Pubdate: Tue, 08 May 2007
Source: Tucson Citizen (AZ)
Copyright: 2007 Tucson Citizen
Author: Eric Sagara
Bookmark: (Methamphetamine)
Bookmark: (Treatment)


'It Is Our Responsibility To Fix It. Let's Get It Done'

Napolitano Calls For New Emphasis In Fight Vs. Meth

Gov. Janet Napolitano is calling for a crackdown on the cross-border 
methamphetamine traffic and an expansion of addiction treatment to 
combat the illegal drug's growing threat to public health and safety.

"We run the risk of losing entire generations of Arizonans to meth if 
we don't have this as a No. 1 public priority," Napolitano said. 
"This is our No. 1 drug problem. It is a public health problem. It is 
a crime problem. It is a public safety problem. It is our problem, 
and if it's our problem, then it is our responsibility to fix it. 
Let's get it done."

At a news conference Monday, the governor presented the 
recommendations of the Arizona Methamphetamine Task Force, which she 
appointed in August. The 32-member task force was chaired by Pima 
County Attorney Barbara LaWall.

Last fiscal year, 90 percent of the methamphetamine seized by local, 
state and federal agencies was found at ports along Arizona's border 
with Mexico.

Michael Johnson, a 36-year-old recovering meth addict here, said 
low-grade meth from Mexico is a lot easier to find now that the sale 
of pseudoephedrine, a chemical used to make meth, has been restricted here.

"It's just like water now," said Johnson, who has been in treatment 
at Compass Health Care since March.

Authorities are making some headway, in part because of the 
restrictions on pseudoephedrine sales. According to the Drug 
Enforcement Administration, seizures statewide have dropped from 
2,119 pounds in fiscal 2004 to 970 pounds in the fiscal year that began Oct. 1.

The task force recommended increased coordination among state, local 
and federal law enforcement agencies to crack down on the smuggling 
of the dangerous drug.

The treatment program operated here by Compass Health Care and La 
Frontera Center has been designated by the Arizona Department of 
Health Services as a Best Practices Center for Excellence and 
recognized by the White House drug policy office as "unique in the country."

Johnson's mother bonded him out of jail so he could go into 
treatment. He said he is facing a 15-year sentence for a 
methamphetamine possession conviction, and he's worried that he won't 
get treatment he needs in prison.

Napolitano's task force called for more rural and tribal treatment 
programs and for the state Legislature to fund an expansion of 
Arizona's treatment network.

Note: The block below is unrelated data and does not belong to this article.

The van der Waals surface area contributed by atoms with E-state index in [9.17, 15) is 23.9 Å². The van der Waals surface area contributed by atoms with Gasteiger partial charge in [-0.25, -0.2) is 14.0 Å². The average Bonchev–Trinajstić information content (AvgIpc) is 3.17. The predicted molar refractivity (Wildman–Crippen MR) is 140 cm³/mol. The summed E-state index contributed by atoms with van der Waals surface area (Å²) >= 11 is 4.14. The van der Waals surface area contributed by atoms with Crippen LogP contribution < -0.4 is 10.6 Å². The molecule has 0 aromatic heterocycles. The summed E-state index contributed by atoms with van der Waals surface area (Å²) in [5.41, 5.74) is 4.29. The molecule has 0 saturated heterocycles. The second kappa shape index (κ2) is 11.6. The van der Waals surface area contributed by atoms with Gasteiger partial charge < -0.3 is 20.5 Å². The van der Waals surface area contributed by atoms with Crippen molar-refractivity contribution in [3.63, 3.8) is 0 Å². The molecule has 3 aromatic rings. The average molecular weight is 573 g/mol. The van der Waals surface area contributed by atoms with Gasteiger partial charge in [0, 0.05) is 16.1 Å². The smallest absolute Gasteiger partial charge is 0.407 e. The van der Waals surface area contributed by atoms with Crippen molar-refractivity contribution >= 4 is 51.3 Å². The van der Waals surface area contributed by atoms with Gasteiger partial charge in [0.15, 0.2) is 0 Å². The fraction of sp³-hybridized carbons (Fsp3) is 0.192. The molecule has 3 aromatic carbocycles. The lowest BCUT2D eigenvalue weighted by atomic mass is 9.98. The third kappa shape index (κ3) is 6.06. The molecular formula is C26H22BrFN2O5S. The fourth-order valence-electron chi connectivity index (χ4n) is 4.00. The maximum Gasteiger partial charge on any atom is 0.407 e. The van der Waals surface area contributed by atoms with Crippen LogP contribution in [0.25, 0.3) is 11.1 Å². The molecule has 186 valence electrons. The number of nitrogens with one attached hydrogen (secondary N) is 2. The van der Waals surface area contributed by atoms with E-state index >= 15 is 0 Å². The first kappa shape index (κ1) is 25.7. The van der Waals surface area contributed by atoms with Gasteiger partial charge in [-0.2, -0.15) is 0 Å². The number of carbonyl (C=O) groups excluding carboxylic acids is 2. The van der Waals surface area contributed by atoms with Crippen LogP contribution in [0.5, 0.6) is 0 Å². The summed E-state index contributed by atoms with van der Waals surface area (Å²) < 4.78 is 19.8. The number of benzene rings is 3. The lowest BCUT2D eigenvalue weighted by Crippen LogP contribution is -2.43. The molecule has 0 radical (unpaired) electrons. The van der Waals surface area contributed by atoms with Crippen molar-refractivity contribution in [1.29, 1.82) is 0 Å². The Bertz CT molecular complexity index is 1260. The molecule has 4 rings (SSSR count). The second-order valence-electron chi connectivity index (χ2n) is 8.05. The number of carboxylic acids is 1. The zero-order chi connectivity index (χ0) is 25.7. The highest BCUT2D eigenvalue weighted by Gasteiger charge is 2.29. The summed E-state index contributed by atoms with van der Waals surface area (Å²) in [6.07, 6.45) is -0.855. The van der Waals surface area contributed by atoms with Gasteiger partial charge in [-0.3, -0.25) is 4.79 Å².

"Meth is one of the most expensive substances to treat because it 
takes longer, and current treatment demands exceed the state's 
capacity to deliver that treatment," LaWall said.

Danny Soatikee, a member of the Gila River Indian Community, is 
another recovering addict seeking treatment at Compass's New 
Directions treatment facility, near Dodge Boulevard and Glenn Street. 
The 42-year-old sold his house in Casa Grande and drove to Tucson to 
enroll in a treatment program. The tribe is building a facility, but 
Soatikee said the options are limited until then.

"My whole life was centered on getting high," he said. "I remember 
hitting the pipe, tears coming out of my eyes, telling myself that 
this is not good and not being able to stop."

Cynthia Klein, director of community relations for Compass, said 
funding will be one of the biggest challenges that Napolitano's plan will face.

"If we can pay for it, if there was unlimited funding, we could 
really make great strides in treating all sorts of addictions," she 
said. "We need a lot of funding. So many people don't have the 
resources to pay for the treatment."

Meth-related admissions to Arizona hospitals tripled from 2000 to 
2005, according to the task force.

According to the Substance Abuse and Mental Health Services 
Administration, methamphetamine was responsible for 10.5 percent of 
the admissions to treatment facilities statewide in 2005, compared to 
alcohol at 10 percent.

"Methamphetamine has destroyed my whole life, and the sick part is 
that I still like it," Soatikee said. "I don't trust myself, my own 
thinking, and that's a good thing because I need to surround myself 
with recovery.

"I have a healthy fear now of losing what I have. I was pretty sick, 
and I don't want to go back to that. I have choices in my life now."
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MAP posted-by: Beth Wehrman